Olive Branch’ The creditor proposal achieves these objectives by lowering the interest and principal burden in the beginning, the person said. The maturity extensions differ from bond to bond and the plan will yield savings for Ukraine of $15.8 billion in the first four years, exceeding the IMF target, according to the person. In the latter years, Ukraine would need to pay higher coupons and gradually repay principal.
Ukraine Creditors Said to Offer Coupon Cuts, Debt Extension
Pipeline of sovereign and corporate foreign-currency bond maturities shows what's at stake as government scrambles for deal with creditors.
Ukraine’s creditors including Franklin Templeton put forward a restructuring proposal that includes maturity extensions of up to 10 years and reductions in interest payments of about $500 million.
The offer, submitted on May 9 by a group owning about $8.9 billion of Ukraine’s debt, involves amortizing the bonds over a seven-year period starting in 2019, according to a person with knowledge of the thinking of the committee. The group argues that the plan meets all three targets in the International Monetary Fund’s $17.5 billion rescue package, the person said, asking not to be identified because the talks are private.
While Finance Minister Natalie Jaresko said May 21 it was a “necessity” for creditors to accept losses on about $20 billion of bonds, the bondholder group regards the push for a so-called haircut as arbitrary and politically motivated, the person said. The rift underscores the challenge facing Ukraine in showing the IMF it’s made enough progress in the debt talks by mid-June to qualify for its next aid tranche.
It also raises the likelihood that the two sides may struggle to reach a compromise before the eastern European nation’s first note -- a 6.875 percent $500 million security -- comes due on Sept. 23. Other bonds being reprofiled include $2.6 billion of debt maturing in July 2017, which is trading at 46.6 cents on the dollar.
A key hurdle to a deal is Ukraine’s insistence the creditors’ proposal doesn’t go far enough in meeting all three targets required by the IMF to improve debt sustainability over 10 years. The nation’s economic situation has unraveled since Russia annexed Crimea in March 2014, sparking a separatist conflict in the easternmost regions. The economy shrank almost 18 percent in the first quarter.
The first IMF goal is to save $15 billion in the next four years. The second calls for reducing the ratio of debt to less than 71 percent of gross domestic product by 2020, while the last involves bringing the budget’s gross financing needs to an average of 10 percent of GDP from 2019 to 2025.
The creditor proposal achieves these objectives by lowering the interest and principal burden in the beginning, the person said. The maturity extensions differ from bond to bond and the plan will yield savings for Ukraine of $15.8 billion in the first four years, exceeding the IMF target, according to the person. In the latter years, Ukraine would need to pay higher coupons and gradually repay principal.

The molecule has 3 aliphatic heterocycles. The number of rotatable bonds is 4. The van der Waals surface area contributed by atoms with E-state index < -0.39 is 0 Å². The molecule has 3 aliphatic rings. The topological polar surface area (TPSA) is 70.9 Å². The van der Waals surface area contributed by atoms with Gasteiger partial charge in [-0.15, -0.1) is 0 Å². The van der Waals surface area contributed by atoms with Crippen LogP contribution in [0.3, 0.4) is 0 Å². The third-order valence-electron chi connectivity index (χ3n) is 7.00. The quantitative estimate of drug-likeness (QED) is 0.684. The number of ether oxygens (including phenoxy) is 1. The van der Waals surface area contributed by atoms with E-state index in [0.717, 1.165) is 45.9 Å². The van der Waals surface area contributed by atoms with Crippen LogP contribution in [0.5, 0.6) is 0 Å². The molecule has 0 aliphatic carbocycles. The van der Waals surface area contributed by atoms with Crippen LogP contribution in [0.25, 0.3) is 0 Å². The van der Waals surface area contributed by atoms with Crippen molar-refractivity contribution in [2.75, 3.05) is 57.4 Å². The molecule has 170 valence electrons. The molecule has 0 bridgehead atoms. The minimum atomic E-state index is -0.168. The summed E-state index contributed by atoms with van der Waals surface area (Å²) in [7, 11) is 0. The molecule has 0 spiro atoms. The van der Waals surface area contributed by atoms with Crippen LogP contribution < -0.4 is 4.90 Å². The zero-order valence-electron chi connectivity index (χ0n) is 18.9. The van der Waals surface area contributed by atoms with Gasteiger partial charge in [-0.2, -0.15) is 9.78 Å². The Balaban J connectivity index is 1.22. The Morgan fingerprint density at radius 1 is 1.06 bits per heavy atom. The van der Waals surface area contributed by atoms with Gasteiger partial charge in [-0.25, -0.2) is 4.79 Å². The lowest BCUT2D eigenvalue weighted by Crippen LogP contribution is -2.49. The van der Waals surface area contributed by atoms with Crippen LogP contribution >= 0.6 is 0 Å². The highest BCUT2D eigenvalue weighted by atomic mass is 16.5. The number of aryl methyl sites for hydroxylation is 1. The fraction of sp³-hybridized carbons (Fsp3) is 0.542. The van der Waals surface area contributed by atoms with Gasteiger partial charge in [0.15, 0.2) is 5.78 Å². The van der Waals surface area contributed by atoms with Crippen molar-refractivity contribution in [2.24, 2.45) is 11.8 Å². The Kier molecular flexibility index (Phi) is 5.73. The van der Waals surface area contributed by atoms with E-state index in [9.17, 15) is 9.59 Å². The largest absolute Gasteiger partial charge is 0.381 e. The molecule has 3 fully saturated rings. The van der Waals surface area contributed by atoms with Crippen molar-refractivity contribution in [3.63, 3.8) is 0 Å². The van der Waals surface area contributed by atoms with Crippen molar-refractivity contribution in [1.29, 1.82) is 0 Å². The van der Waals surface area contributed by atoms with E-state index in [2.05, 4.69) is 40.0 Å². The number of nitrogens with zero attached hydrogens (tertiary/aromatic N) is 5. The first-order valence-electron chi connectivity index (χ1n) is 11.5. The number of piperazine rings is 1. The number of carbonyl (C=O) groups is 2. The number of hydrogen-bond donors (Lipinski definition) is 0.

The creditor group declined to confirm details of the proposal.
“While we may not agree that Ukraine’s criteria are necessarily the best measures of that, the committee has its best foot forward and crafted something that either meets the sovereign’s requirements or exceeds them,” Blackstone Group International Partners LLP said on behalf of the creditor committee in an e-mailed response to questions. “The committee’s proposal represents a substantial olive branch as the contribution being offered in the proposal is sizable.”
Ukraine, which is being advised by Lazard Ltd., has argued it won’t be able to meet the objectives without a principal reduction, a position that is supported by analysts at banks including Citigroup Inc. and Bank of America Merrill Lynch.
“A reduction in coupon and nominal is necessary in achieving the IMF’s three targets for Ukraine’s medium-term debt sustainability,” Ukraine’s Finance Ministry said in an e-mailed response to questions, reiterating the government’s stance.
Franklin Templeton is Ukraine’s single biggest creditor, followed by Russia, which has said it won’t negotiate terms on the $3 billion Eurobond due in December, purchased from the regime of former President Viktor Yanukovych before he was overthrown in February 2014.
The other committee members are BTG Pactual Europe LLP, TCW Investment Management Co. and T. Rowe Price Associates Inc. The group is in close contact with holders of at least another $1.1 billion of debt, it said in a May 18 statement.
The creditor group sees no fundamental economic rationale for why a haircut is the right approach, and Ukraine hasn’t offered an explanation, the person said. A wider $40 billion bailout package for the country envisions Western governments extending about $7.2 billion in bilateral loans or guarantees.
Tensions between creditors and Ukraine flared earlier in May as both sides blamed each other for stalling, signaling they were communicating through the media rather than private meetings. Ukraine, which saw its international reserves plunge by half in the past year, got parliamentary approval on May 19 to impose a moratorium on coupon payments if needed.